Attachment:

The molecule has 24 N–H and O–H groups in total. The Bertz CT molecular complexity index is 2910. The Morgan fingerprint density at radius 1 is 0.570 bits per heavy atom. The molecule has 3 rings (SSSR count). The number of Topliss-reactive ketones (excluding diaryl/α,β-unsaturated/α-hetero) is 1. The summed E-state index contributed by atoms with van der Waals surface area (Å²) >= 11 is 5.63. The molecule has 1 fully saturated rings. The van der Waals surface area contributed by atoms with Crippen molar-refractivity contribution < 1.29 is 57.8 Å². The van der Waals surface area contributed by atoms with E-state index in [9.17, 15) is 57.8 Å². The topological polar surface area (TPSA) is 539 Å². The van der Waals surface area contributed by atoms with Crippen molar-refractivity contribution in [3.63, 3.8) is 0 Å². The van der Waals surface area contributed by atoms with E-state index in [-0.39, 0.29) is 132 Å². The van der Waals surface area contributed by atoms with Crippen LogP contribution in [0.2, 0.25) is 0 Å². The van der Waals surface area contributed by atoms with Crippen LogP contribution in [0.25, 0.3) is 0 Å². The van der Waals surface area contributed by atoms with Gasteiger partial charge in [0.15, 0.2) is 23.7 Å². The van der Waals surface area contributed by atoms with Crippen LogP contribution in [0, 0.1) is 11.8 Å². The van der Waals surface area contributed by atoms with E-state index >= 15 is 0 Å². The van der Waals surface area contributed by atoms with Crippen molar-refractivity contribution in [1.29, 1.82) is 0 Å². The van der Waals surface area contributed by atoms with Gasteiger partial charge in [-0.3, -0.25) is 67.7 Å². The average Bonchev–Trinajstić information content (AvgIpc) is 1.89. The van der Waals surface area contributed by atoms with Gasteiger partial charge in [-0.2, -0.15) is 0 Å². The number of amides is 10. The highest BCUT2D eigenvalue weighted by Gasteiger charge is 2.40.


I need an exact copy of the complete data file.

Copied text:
The molecule has 24 N–H and O–H groups in total. The Bertz CT molecular complexity index is 2910. The Morgan fingerprint density at radius 1 is 0.570 bits per heavy atom. The molecule has 3 rings (SSSR count). The number of Topliss-reactive ketones (excluding diaryl/α,β-unsaturated/α-hetero) is 1. The summed E-state index contributed by atoms with van der Waals surface area (Å²) >= 11 is 5.63. The molecule has 1 fully saturated rings. The van der Waals surface area contributed by atoms with Crippen molar-refractivity contribution < 1.29 is 57.8 Å². The van der Waals surface area contributed by atoms with E-state index in [9.17, 15) is 57.8 Å². The topological polar surface area (TPSA) is 539 Å². The van der Waals surface area contributed by atoms with Crippen molar-refractivity contribution in [3.63, 3.8) is 0 Å². The van der Waals surface area contributed by atoms with E-state index in [-0.39, 0.29) is 132 Å². The van der Waals surface area contributed by atoms with Crippen LogP contribution in [0.2, 0.25) is 0 Å². The van der Waals surface area contributed by atoms with Crippen LogP contribution in [0.25, 0.3) is 0 Å². The van der Waals surface area contributed by atoms with Gasteiger partial charge in [0.15, 0.2) is 23.7 Å². The van der Waals surface area contributed by atoms with Crippen LogP contribution in [0, 0.1) is 11.8 Å². The van der Waals surface area contributed by atoms with E-state index >= 15 is 0 Å². The van der Waals surface area contributed by atoms with Crippen molar-refractivity contribution in [1.29, 1.82) is 0 Å². The van der Waals surface area contributed by atoms with Gasteiger partial charge in [-0.3, -0.25) is 67.7 Å². The average Bonchev–Trinajstić information content (AvgIpc) is 1.89. The van der Waals surface area contributed by atoms with Gasteiger partial charge in [-0.2, -0.15) is 0 Å². The number of amides is 10. The highest BCUT2D eigenvalue weighted by Gasteiger charge is 2.40.